After receiving pictures and videos from congregant Gammy, I forwarded them to my dear friend and pastor, Lesley. Lesley did not grow up with ordained female leadership in her church, but answered God’s call to ordination anyway—thanks be to God. I have no doubt in my mind that my life is richer for having Lesley pastor me and my family. I thank God every day that she didn’t ‘go home.’ She came home, to the church and to the people whose lives she touches every day in answer to God’s calling.

After looking at the pictures I texted her, Lesley texted back, “They will never question whether the word ‘Pastor’ belongs beside their names.” It struck me that a younger Lesley must have asked herself that question many times, but that my daughters won’t because she, and so many other amazing women, answered that question, ‘Yes.’

MacArthur might liken my girls dressing up as pastors to my son dressing up as a taco for Halloween—pure fantasy. And if his attitude on the video is any indication, he would do so with a level of smugness and entitlement unbecoming of anyone, much less someone with ‘Pastor’ before their name.

A very brief internet search tells me that MacArthur is known for calling other faith movements such as Hinduism and the Charismatic movement “the work of Satan,” he called Catholicism the “Kingdom of Satan” and called the Pope the anti-christ, and he thinks women shouldn’t be allowed to preach to men. I don’t know much else about the man; I wouldn’t presume to have a thorough understanding of the workings of his mind or a comprehensive knowledge of his ministry.

Just as I disagree with Beth Moore on many things she believes but give her the benefit of the doubt that she believes she is doing God’s work in sharing them—I’ll do the same for MacArthur. I’ll give him the benefit of the doubt that he felt he was serving God in these pursuits—but I don’t have to agree with either of them on that. It’s up to God to judge our actions; but it’s up to all of us to call out injustice and abuses of power and just pure meanness—especially when it’s done in God’s name.

Martin Luther King, Jr. once said, “A man dies when he refuses to stand up for that which is right. A man dies when he refuses to stand up for justice. A man dies when he refuses to take a stand for that which is true.” Calling a woman a narcissist for daring to preach and telling her to go home while laughing and yukking it up with your buddies is not right, it is not just, and it is not true—or at the very least, not true to the spirit of Jesus.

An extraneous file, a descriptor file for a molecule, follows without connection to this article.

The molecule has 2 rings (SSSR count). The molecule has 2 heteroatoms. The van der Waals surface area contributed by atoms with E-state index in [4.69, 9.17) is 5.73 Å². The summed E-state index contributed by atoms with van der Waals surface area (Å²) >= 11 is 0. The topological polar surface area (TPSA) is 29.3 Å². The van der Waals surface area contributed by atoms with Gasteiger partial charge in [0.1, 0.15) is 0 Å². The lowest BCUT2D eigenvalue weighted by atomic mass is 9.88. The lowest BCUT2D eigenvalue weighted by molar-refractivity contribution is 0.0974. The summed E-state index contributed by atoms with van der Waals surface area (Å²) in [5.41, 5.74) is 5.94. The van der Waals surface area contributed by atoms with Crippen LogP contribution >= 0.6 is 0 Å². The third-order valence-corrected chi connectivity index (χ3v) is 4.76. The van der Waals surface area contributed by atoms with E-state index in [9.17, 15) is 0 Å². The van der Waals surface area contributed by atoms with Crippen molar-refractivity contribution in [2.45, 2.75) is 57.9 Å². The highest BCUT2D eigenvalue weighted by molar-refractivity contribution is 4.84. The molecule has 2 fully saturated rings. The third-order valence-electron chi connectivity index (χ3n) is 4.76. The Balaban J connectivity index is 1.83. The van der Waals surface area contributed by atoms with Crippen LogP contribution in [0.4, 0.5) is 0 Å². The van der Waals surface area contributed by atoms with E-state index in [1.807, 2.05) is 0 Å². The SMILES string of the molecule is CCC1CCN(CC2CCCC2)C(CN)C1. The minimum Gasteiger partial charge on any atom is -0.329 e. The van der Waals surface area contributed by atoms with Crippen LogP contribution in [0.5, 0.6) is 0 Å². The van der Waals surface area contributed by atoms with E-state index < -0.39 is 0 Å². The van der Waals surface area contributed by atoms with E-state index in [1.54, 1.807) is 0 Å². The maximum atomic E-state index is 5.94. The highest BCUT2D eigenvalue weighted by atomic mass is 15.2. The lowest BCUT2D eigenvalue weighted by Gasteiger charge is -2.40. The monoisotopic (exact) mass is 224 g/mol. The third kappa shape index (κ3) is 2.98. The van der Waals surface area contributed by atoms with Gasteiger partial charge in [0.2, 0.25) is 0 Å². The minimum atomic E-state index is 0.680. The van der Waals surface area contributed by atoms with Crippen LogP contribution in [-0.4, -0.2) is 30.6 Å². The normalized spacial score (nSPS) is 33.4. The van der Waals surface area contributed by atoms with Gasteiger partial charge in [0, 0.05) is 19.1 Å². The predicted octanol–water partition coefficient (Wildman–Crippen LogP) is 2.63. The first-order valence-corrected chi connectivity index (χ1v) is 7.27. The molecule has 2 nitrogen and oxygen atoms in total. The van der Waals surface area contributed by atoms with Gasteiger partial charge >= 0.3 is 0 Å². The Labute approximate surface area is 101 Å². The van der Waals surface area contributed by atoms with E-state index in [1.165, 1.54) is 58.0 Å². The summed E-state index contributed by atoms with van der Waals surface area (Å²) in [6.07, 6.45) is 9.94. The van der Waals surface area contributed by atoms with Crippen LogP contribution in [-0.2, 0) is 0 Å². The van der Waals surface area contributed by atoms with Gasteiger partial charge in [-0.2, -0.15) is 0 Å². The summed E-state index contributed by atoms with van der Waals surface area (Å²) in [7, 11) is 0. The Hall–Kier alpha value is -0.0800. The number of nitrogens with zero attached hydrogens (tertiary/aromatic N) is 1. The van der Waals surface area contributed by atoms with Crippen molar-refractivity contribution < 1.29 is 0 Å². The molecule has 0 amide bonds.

That brief list of statements and publications of MacArthur’s tells me he has spent a great deal of time drawing lines around who’s in and who’s out as far as God’s welcome and the call to serve are concerned. It’s almost like he believes God’s love is like a pie, if I get more then you get less. And that is disheartening. It’s not a message I can let go by without calling it out as the heresy it is. God’s love just doesn’t work like that.

I have been blessed to be served by the most amazing pastors in my life—female and male. They are all the most beautiful servants of God and the only thing under their black robes that matter is their heart. God asked for it and they gave it to be used to show God’s love. I don’t know what drove MacArthur to stage such an unkind, unbiblical, and ungodly attack on a woman who has dedicated her life to serving the same God he does. But I do know God’s grace and God’s welcome are not pies. They don’t run out and they don’t have labels over them denoting one flavor for one group and a less sweet version for another group. There’s enough welcome in God’s love for every human on earth and that pie never runs out.

Elizabeth Quinn makes her home in Northeast Jackson with her husband Percy and four children.

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1. She took her first ceramics class at seven years old at Pickenpaugh Pottery. 2. She and her father got their black belts in Tae Kwon Do together.